Is there any chance April 25 EKOS poll is straw in the wind we’ve been waiting for (well some of us anyway)?Apr 26th, 2011 | By Counterweights Editors | Category: In Brief
[UPDATED MAY 1]. Monday, April 25, 2011 was a strange day in the history of the Canadian federal election campaign that will end with the actual vote one week hence, on Monday, May 2.
The day began, like almost every other in this campaign (there was a time out for Good Friday) with the results of the daily Nanos poll. The report in the Globe and Mail was headlined “Strength in Ontario puts ‘squeaker of a majority’ within Harper’s reach.” It went on: “Jack Layton’s New Democrats continue to hold on to their new-found strength in Quebec — and as a result are showing strong numbers nationally. There is even some speculation they could overtake the Liberals and become the Official Opposition.” But “another story is emerging out of Ontario.” Canada-wide “ the Conservatives are 39.2 per cent support compared to 25.6 for the Liberals and 23.6 per cent for the NDP.” These numbers put the Conservatives “on track to squeeze out a majority government” in the Canadian House of Commons.
Other reports seemed to flesh this story out: “Confident Harper says Tories would ‘hit the ground running’ May 3” (Canadian Press) ; “Size matters: History shows stronger NDP could accomplish more in a minority” (Calgary Herald) ; “Harper ‘confident’ of election victory” (Toronto Star) ; “Le NPD gagne du terrain au Québec; le Parti conservateur continue sa progression” (Le Devoir) ; and “Tories would ‘hit the ground running’ on May 3” (Halifax Chronicle Herald).
Then, around the dinner hour, we started hearing about the April 25 EKOS poll — based on a more than two-and-a-half times larger sample size than the Nanos poll, and presenting a radically different picture of evolving opinion trends among Canadian voters. (As the “Too Close To Call” polling website put it: “the latest Ekos numbers are crazy.” And, discussing seat projections derived from the same April 25 EKOS results, “Canadian Election Watch” reported: “These numbers leave me speechless, so I’ll let you do the commenting.”)
The April 25 EKOS report itself is provocatively entitled “ORANGE CRUSH: ARE JACK LAYTON AND THE NDP REDRAWING THE BOUNDARIES OF CANADA’S POLITICAL LANDSCAPE.” Canada-wide, it gives the Conservatives 33.7%, the New Democrats 28.0%, the Liberals 23.7%, the Greens 7.2%, the Bloc Quebecois 6.2%, and Other 1.2%.
The seat projections that EKOS President Frank Graves and his colleagues derive from these numbers are even more striking: “With the current splits, these levels of support would produce 131 Conservative seats but the NDP would have 100 seats while the Liberals would hold 62. Together, the NDP and Liberal Party would have a majority and 31 more seats than the Conservatives, as well as nearly 20 more points in popular vote. It is hard to imagine how these totals would not produce the once unimaginable outcome of a Jack Layton led coalition government deposing Stephen Harper’s Conservative government. Unless of course, Stephen Harper could convince Michael Ignatieff that the Conservatives were more appropriate political bedfellows for the Liberals.”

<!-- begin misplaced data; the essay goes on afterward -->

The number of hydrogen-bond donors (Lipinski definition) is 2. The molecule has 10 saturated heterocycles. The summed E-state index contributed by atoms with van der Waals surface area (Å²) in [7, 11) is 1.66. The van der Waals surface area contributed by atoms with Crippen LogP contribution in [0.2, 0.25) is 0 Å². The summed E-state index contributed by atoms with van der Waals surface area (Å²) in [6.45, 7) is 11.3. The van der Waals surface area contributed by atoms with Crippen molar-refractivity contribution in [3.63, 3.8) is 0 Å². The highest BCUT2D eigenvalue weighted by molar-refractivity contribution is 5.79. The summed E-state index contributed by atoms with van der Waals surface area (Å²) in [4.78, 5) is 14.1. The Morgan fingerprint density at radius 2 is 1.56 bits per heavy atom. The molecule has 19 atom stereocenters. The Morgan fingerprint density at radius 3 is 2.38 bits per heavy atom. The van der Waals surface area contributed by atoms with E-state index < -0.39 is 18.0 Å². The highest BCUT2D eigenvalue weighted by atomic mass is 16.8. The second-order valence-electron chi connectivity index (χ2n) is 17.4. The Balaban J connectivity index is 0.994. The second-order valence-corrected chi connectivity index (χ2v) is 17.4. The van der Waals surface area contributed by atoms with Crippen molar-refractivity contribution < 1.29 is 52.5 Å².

Conservative uber-partisans have complained about Frank Graves and EKOS in the past. And such current poll-averaging sites as “ThreeHundredEight.com” and “Canadian Election Watch” are continuing to report seat projections much closer to the April 25 Nanos poll.
At the same time, Mr. Graves did successfully predict Rob Ford’s victory in the Toronto mayoral election last fall. And his April 25 Canadian federal election poll is being reported across the country. See, eg: “NDP leapfrogs Liberals to land in second spot in ‘astonishing’ twist” (ipolitics.ca) ; “Poll: NDP moves ahead of Liberals in ‘astonishing shift‘” (Vancouver Sun) ; “Surging NDP has opponents scrambling” (Vancouver Sun) ; “Poll: NDP moves ahead of Liberals in ‘astonishing shift’” (Calgary Herald) ; and “‘Terra incognita’: Poll projects 100 seats for surging NDP” (Globe and Mail).
Of course, no one should be jumping off any bridges just yet — in any part of the country or either official language. There is still a week to go. And who knows just what may happen next? It may be that a “squeaker of a majority” for the Harper Conservatives is still the most likely card in a complex deck. It all seems to depend on a lot of tortuous political arithmetic in 308 somewhat unique constituencies (with three and sometimes four or more parties competing — and the Liberals and New Democrats competing much more equally than in the past). We certainly don’t have a handle on all this, and we wonder if anyone else does either, really?
It seems clear enough, however, that there have been some almost contradictory or at least rather diverse polling results over the more recent past. And that does suggest that no one should be too surprised if the results on May 2 are a little more surprising than many of us were thinking only a few weeks ago. Or something like that, etc, etc, etc!
UPDATE MAY 1: See the counterweights editors on “Nothing dead certain about end of surprising and unsettling Canadian federal election campaign of 2011.”